479 <title>Package Management</title>
480 <section id="ebuilds">
481 <title>In what form are the packages stored?</title>
482 <body>
483
484 <p>
485 Packages aren't "stored" per se. Instead, Gentoo provides a set of scripts
486 which can resolve dependencies, fetch source code, and compile a version of the
487 package specifically for your needs. We generally only build binaries for
488 releases and snapshots. The <uri
489 link="/proj/en/devrel/handbook/handbook.xml?part=2&amp;chap=1">Gentoo Ebuild
490 HOWTO</uri> covers the contents of an ebuild script in detail.
491 </p>
492
493 <p>
494 For full ISO releases, we create a full suite of binary packages in an enhanced
495 <c>.tbz2</c> format, which is <c>.tar.bz2</c> compatible with meta-information
496 attached to the end of the file. These can be used to install a working (though
497 not fully optimized) version of the package quickly and efficiently.
498 </p>
499
500 <p>
501 It is possible to create RPMs (Redhat package manager files) using Gentoo's
502 Portage, but it is not currently possible to use already existing RPMs to
503 install packages.
504 </p>
505
506 </body>
507 </section>
508 <section id="configure">
509 <title>I want to perform the ./configure step myself. Can I?</title>
510 <body>
511
512 <p>
513 Yes, but it is not trivial, nor is it recommended. Since the method to do this
514 requires a good understanding of Portage internals and commands, it is instead
515 recommended that you patch the ebuild to do whatever it is that you want and
516 place it in a Portage overlay (that's why overlays exist). This is <e>much</e>
517 better for maintainability, and usually easier. See the <uri
518 link="/proj/en/devrel/handbook/handbook.xml?part=2&amp;chap=1">Ebuild
519 HOWTO</uri> for more information.
520 </p>
521
522 </body>
523 </section>
524 <section id="firewall">
525 <title>How do I use emerge from behind a firewall?</title>
526 <body>
527
528 <p>
529 See the questions on <uri link="#proxy">proxies</uri>, <uri
530 link="#norsync">rsync</uri>, and <uri link="#manualdownload">downloading source
531 files manually</uri>.
532 </p>
533
534 </body>
535 </section>
536 <section id="norsync">
537 <title>What if rsync doesn't work for me?</title>
538 <body>
539
540 <p>
541 If you're behind a firewall that doesn't permit rsync traffic, then you can use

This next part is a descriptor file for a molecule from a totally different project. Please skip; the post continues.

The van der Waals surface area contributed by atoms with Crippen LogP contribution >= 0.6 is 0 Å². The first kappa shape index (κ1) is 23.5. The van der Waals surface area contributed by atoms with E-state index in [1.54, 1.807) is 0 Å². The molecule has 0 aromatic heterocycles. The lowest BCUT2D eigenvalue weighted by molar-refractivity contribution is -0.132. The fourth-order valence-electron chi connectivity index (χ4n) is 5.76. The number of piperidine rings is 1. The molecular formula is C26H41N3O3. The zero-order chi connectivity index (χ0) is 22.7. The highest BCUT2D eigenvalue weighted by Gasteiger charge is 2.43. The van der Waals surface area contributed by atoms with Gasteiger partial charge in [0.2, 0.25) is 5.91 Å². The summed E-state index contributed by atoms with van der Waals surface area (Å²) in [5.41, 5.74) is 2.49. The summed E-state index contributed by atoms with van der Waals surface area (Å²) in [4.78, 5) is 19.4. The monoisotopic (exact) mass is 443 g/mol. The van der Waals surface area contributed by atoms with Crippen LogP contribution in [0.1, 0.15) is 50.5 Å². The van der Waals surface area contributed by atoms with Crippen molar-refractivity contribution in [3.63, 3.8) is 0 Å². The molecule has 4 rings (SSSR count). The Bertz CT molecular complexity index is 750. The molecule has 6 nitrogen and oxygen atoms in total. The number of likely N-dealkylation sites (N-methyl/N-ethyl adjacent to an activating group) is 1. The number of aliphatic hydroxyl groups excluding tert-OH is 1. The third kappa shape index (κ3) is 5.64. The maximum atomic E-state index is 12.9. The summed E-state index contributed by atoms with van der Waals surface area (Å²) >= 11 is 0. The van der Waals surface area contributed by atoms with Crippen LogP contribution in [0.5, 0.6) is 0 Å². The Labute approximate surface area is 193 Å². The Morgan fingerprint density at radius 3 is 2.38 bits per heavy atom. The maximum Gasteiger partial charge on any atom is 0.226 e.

542 <c>emerge-webrsync</c> which will fetch and install a Portage snapshot for you
543 through regular HTTP. See the <uri link="#proxy">proxy section</uri> of this
544 document for information on downloading source files and Portage snapshots via
545 a proxy.
546 </p>
547
548 </body>
549 </section>
550 <section id="manualdownload">
551 <title>
552 I have only slow modem connection at home. Can I download sources somewhere
553 else and add them to my system?
554 </title>
555 <body>
556
557 <p>
558 Definitely. You can run <c>emerge --pretend package</c> to see what programs
559 are going to be installed. To find out the sources for those packages and where
560 to download the sources from, you can run <c>emerge -fp package</c>. Download
561 sources and bring them on any media home. Put the sources into
562 <path>/usr/portage/distfiles/</path> and then simply run <c>emerge package</c>.
563 Be warned, however, that this is a tedious process.
564 </p>
565
566 </body>
567 </section>
568 <section id="distfiles">
569 <title>
570 Source tarballs are collecting in /usr/portage/distfiles/. Is it safe to
571 delete these files?
572 </title>
573 <body>
574
575 <p>
576 Deleting these files will have no negative impact on day-to-day performance.
577 However, it might be wise to keep the most recent version of the files; often
578 several ebuilds will be released for the same version of a specific piece of
579 software. If you have deleted the archive and you upgrade the software it will
580 be necessary to download them from the internet again.
581 </p>
582
583 <p>
584 You can use the <c>eclean</c> script from <c>app-portage/gentoolkit</c> to
585 manage the contents of <path>/usr/portage/distfiles/</path> and a few other
586 locations. Please read <c>man eclean</c> to learn more about its usage, as well
587 as the <uri link="/doc/en/gentoolkit.xml">Gentoolkit Guide</uri>.
588 </p>
589
590 </body>
591 </section>
592 <section id="tmpportage">
593 <title>
594 What's in /var/tmp/portage? Is it safe to delete the files and
595 directories in /var/tmp/portage?
596 </title>
597 <body>
598
599 <p>
600 During compilation, Gentoo saves the sources of the package in
601 <path>/var/tmp/portage</path>. These files and folder are usually deleted upon
602 a successful merge, but this sometimes fails. It is safe to clean out all
603 contents of this directory <e>if</e> emerge is not running. Just to be sure,
604 always <c>pgrep emerge</c> before cleaning out this directory.
605 </p>
606
607 </body>
608 </section>
609 </chapter>
610
611 <chapter>
612 <title>Usage</title>
613 <section id="intkeyboard">
614 <title>How do I set up an International Keyboard Layout?</title>
615 <body>
616
617 <p>
618 Edit the <c>KEYMAP</c> variable in <path>/etc/conf.d/keymaps</path>. To have
619 console working correctly with extended characters in your keymap you might
620 also need to set up variables <c>CONSOLETRANSLATION</c> and <c>CONSOLEFONT</c>
621 in your <path>/etc/conf.d/consolefont</path> (for further information on
622 localising your environment, refer to <uri
623 link="/doc/en/guide-localization.xml">our localisation guide</uri>).
624 Then, either <c>reboot</c>, or restart the keymaps and consolefont scripts:
625 </p>
626
627 <pre caption="Restarting keymaps">
628 # <i>/etc/init.d/keymaps restart</i>
629 # <i>/etc/init.d/consolefont restart</i>